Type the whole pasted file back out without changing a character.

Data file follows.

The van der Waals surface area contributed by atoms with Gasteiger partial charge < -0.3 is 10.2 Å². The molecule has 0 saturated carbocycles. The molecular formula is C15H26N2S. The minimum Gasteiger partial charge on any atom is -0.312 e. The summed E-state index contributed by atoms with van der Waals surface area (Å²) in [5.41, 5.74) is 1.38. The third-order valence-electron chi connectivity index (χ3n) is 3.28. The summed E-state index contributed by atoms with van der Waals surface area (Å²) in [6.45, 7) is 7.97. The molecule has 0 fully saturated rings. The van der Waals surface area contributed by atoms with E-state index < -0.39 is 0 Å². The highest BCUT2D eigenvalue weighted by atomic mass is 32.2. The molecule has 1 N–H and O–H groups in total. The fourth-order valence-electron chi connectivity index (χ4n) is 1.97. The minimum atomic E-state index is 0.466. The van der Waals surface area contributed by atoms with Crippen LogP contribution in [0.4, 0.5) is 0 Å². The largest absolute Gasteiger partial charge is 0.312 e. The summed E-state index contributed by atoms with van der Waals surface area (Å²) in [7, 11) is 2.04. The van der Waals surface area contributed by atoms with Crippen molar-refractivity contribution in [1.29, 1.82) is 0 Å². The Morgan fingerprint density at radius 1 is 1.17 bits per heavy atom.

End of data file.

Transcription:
The van der Waals surface area contributed by atoms with Gasteiger partial charge < -0.3 is 10.2 Å². The molecule has 0 saturated carbocycles. The molecular formula is C15H26N2S. The minimum Gasteiger partial charge on any atom is -0.312 e. The summed E-state index contributed by atoms with van der Waals surface area (Å²) in [5.41, 5.74) is 1.38. The third-order valence-electron chi connectivity index (χ3n) is 3.28. The summed E-state index contributed by atoms with van der Waals surface area (Å²) in [6.45, 7) is 7.97. The molecule has 0 fully saturated rings. The van der Waals surface area contributed by atoms with E-state index < -0.39 is 0 Å². The highest BCUT2D eigenvalue weighted by atomic mass is 32.2. The molecule has 1 N–H and O–H groups in total. The fourth-order valence-electron chi connectivity index (χ4n) is 1.97. The minimum atomic E-state index is 0.466. The van der Waals surface area contributed by atoms with Crippen LogP contribution in [0.4, 0.5) is 0 Å². The largest absolute Gasteiger partial charge is 0.312 e. The summed E-state index contributed by atoms with van der Waals surface area (Å²) in [7, 11) is 2.04. The van der Waals surface area contributed by atoms with Crippen molar-refractivity contribution in [1.29, 1.82) is 0 Å². The Morgan fingerprint density at radius 1 is 1.17 bits per heavy atom.